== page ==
Thursday, June 22, 2006

Hastert's laundry

There's one part of the dodgy Hastert real-estate deal that I haven't seen answered. Was the property Hastert's primary residence? I haven't seen it mentioned anywhere that it was. If it was his primary residence, he doesn't have to record the asset/transaction/mortgage in his financial disclosure forms.
(update: the house was his primary residence, according to this)

Beyond that, I seem to have caught Hastert telling lies on his financial disclosure records.

Update: this post is a bit of mess. The significance of the information here, if any, is that two days after Duke Cunningham was exposed, Hastert rushed to file an amendment to his financial disclosure records - adding his $2million home/farm.

According to the Washington Post:
"In 2002, Hastert was driving to a parade in Sycamore, Ill., when he saw a post-and-beam house he fell in love with, according to Dallas C. Ingemunson, a longtime friend and ally of Hastert's who made the land deals for the speaker. Hastert struck a deal with the owner on the spot, purchasing the house near Plano, Ill., and 195 acres for $2.1 million."
In Hastert's 2002 filings, there was no mention of the property - no asset, no liability, no transaction, and no mention of his home/farm.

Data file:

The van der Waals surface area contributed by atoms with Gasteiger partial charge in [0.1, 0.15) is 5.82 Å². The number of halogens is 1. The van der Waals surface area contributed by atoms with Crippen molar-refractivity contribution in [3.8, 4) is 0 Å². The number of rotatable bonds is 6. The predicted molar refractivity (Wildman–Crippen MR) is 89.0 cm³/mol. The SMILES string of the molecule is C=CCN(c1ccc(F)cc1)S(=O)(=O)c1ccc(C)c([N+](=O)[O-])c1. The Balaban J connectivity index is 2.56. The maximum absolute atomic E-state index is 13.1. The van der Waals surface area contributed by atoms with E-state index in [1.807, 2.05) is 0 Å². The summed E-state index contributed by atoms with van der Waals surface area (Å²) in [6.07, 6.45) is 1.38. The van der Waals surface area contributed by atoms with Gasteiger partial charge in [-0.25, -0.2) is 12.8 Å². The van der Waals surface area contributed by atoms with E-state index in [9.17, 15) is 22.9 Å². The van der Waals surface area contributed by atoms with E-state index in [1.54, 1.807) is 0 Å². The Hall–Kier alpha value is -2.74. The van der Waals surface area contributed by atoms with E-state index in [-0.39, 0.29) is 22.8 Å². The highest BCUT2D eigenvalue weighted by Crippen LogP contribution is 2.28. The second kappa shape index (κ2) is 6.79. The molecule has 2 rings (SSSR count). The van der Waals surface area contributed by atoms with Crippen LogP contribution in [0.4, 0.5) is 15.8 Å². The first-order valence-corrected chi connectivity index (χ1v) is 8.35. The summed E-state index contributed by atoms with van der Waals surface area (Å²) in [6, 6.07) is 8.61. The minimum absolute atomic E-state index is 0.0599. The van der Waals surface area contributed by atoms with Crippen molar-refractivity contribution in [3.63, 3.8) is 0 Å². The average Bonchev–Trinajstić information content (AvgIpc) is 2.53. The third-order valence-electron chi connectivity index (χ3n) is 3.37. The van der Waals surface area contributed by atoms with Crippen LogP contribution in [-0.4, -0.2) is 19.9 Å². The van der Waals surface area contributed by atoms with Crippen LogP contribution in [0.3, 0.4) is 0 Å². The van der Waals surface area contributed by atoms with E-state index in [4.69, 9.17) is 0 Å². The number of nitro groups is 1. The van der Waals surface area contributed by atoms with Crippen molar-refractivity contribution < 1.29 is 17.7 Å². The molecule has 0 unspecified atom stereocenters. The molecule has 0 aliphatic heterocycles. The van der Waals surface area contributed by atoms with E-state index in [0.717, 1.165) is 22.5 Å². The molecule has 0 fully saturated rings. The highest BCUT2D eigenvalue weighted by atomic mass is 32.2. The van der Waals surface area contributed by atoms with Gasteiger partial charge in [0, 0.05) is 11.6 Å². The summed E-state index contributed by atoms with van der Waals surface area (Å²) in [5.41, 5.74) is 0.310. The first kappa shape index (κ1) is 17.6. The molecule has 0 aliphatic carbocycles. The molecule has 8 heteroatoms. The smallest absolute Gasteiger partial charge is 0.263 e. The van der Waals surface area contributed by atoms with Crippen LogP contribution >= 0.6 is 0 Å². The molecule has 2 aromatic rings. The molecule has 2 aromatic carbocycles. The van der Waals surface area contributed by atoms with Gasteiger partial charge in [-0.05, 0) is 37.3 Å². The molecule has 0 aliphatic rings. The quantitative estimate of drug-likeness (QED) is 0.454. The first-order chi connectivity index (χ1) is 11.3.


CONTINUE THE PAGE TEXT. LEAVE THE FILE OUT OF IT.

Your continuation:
The same is true for the 2003 filing.

WaPo again:
"In February 2004, Ingemunson, treasurer of Hastert's campaign committee and chairman of the Kendall County Republican Party, established Little Rock Trust #225. A week later, through the trust, Hastert and his business partners purchased a 69-acre parcel for $340,000, providing road access to part of Hastert's farm that had been landlocked. Hastert owned a quarter of that parcel."
On May 16, 2005, Hastert filed his personal 2004 financial report. Hastert listed his share of the 69-acre parcel as :
Asset Value
1/4 share, value $250k-$500k

Transaction Value
1/4 share, value $250k-$500k

Mortgage Value
1/4 share, value $250k-$500k
Note: I'm pretty sure here that we've caught Hastert, or someone, in a mistake. Hastert is clearly saying in his filings that his one-quarter share is worth between $250-500k - but WaPo appears to say that these 69 acres are worth $340k in entirety, and Hastert only has a quarter share.

Having said that, the media reports are quite confusing

Here's how SunTimes describes it:
"Ingemunson told the Sun-Times that the three bought the 68.9-acre parcel from a farmer who wanted "to have cash immediately." Klatt, Ingemunson and Hastert formed a trust, which bought the land in 2004 for $15,000 an acre -- a total price of slightly more than $1 million."
SunTimes suggests that the total price for this block was $1.05M. WaPo says the price was $340k. Hastert says that his quarter share was worth between $250-500k - which would appear to sugggest that WaPo is wrong. Where did WaPo get their $340k number from? I'm sure that number didn't come out of the blue. WaPo - where did your $340k come from?

"In May 2005, Hastert transferred the 69 acres of previously hemmed-in land from his farm to the land trust."
The exact date of that transfer is not obvious - was it after or before the original filing on May 16? (note that this 69-acres that Hastert transferred to Little Rock Trust is separate to the 69-acres that Little Rock Trust bought from a third-party.)